Tourism has been among the hardest hit of all sectors by COVID-19 and no country has been unaffected, with restrictions on travel and a sudden drop in consumer demand leading to an unprecedented fall in international tourist numbers.
The “COVID-19 and Transforming Tourism” Policy Brief from the Secretary-General of the United Nations, Antonio Guterres, makes clear the impact that the pandemic has had on global tourism and how this affects everything from jobs and economies to wildlife conservation and the protection of cultural heritage.
Mr Guterres said: that “It is imperative that we rebuild the tourism sector” in a “safe, equitable and climate friendly” manner and so “ensure tourism regains its position as a provider of decent jobs, stable incomes and the protection of our cultural and natural heritage”. The UN Secretary-General further underscored that tourism is one of the world’s most important economic sectors, providing “livelihoods to hundreds of millions more”, while it “boosts economies and enables countries to thrive”, and at the same time allowing “people to experience some of the world’s cultural and natural riches and brings people closer to each other, highlighting our common humanity”.
The Brief warns that the impacts of the pandemic on tourism are already placing conservation efforts in jeopardy. Citing case studies from around the world, it warns that the sudden fall in tourism revenues has cut off funding for biodiversity conservation and, with livelihoods at risk in and around protected areas, cases of poaching and looting are expected to rise. Again, the impact on biodiversity and ecosystems will be particularly critical in SIDS and LDCs. Furthermore, with 90% of World Heritages Sites having closed as a result of the pandemic, both tangible and intangible heritage is at risk in all parts of the world.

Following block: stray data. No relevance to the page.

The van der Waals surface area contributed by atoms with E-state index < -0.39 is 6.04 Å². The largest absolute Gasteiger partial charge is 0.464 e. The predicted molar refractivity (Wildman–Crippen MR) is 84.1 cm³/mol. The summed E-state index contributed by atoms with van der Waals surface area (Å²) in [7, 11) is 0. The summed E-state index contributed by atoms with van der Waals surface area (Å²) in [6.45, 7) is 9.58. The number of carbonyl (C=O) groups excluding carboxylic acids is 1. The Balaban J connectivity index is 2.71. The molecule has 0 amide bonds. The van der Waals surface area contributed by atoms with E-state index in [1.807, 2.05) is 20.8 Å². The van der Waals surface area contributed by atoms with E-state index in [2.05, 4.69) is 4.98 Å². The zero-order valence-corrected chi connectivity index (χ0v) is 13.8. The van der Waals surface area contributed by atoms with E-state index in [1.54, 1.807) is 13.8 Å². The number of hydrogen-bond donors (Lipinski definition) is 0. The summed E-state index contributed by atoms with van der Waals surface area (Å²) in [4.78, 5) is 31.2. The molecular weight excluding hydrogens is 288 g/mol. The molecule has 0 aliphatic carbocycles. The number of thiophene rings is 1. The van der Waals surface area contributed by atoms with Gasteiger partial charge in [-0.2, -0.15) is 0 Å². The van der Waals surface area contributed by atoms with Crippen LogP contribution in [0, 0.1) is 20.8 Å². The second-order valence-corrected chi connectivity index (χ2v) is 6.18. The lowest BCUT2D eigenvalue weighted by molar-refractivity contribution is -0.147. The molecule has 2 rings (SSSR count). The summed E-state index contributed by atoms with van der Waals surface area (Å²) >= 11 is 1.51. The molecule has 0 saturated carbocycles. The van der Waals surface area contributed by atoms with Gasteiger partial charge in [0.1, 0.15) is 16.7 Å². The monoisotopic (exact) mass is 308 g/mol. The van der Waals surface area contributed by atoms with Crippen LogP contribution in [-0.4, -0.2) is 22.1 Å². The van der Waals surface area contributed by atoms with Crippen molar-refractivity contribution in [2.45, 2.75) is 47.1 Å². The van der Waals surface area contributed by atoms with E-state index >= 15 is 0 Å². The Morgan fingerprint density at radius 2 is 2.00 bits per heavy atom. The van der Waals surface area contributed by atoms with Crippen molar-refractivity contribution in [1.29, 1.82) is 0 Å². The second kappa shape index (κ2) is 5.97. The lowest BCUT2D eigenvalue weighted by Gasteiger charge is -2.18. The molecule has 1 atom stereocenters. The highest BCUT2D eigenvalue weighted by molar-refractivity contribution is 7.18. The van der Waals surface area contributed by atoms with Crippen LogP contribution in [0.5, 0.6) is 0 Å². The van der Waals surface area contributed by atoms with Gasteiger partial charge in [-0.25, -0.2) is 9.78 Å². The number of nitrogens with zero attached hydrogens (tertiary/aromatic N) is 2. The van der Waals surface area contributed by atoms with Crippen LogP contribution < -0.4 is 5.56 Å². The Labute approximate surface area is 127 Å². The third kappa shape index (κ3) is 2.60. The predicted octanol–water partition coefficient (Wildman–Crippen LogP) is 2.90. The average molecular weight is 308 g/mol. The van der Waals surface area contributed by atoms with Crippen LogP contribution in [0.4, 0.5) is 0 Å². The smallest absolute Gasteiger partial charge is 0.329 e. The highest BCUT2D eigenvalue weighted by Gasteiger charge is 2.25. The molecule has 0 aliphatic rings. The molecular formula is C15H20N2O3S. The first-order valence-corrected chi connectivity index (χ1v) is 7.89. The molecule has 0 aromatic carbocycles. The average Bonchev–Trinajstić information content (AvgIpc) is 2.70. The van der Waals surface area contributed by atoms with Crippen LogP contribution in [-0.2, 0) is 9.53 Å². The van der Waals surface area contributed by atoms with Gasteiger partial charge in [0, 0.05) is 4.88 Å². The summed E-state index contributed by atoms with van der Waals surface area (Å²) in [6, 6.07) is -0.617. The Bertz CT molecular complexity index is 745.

Five points priorities moving forward
UNWTO Secretary-General Zurab Pololikashvili said: “Tourism touches on nearly every part of our societies and is a cornerstone of growth and employment, both in developed and developing economies. The United Nations Secretary-General echoes the five key priority areas that UNWTO has identified for tourism to return and drive wider recovery, and both governments and the private sector now have a duty to put this plan into action.”
The Policy Brief notes that women, youth and workers in the informal economy are most at risk from job losses and business closures across the tourism sector. At the same time, destinations most reliant on tourism for jobs and economic growth, including SIDS) and Least Developed Countries (LDCs) are likely to be hardest hit, including through an anticipated fall in foreign direct investment (FDI).
In addition to calling for strong support for the sector in mitigating these massive impacts, the Brief stresses that this crisis represents an opportunity to rethink tourism, including how it contributes to the SDGs. To this end, the Policy Brief provides Five Priorities for the restart of tourism, all aimed at ensuring a more resilient, inclusive and carbon neutral sector. These priorities are:
- Mitigate socio-economic impacts on livelihoods, particularly women’s employment and economic security.
- Boost competitiveness and build resilience, including through economic diversification and encouragement of MSMEs.
- Advance innovation and digital transformation of tourism
- Foster sustainability and green growth
- Enhanced focus on coordination, and responsible leadership
Alongside penholder UNWTO, a further 11 United Nations agencies contributed to the Policy Brief, highlighting the sector’s unique importance and outreach.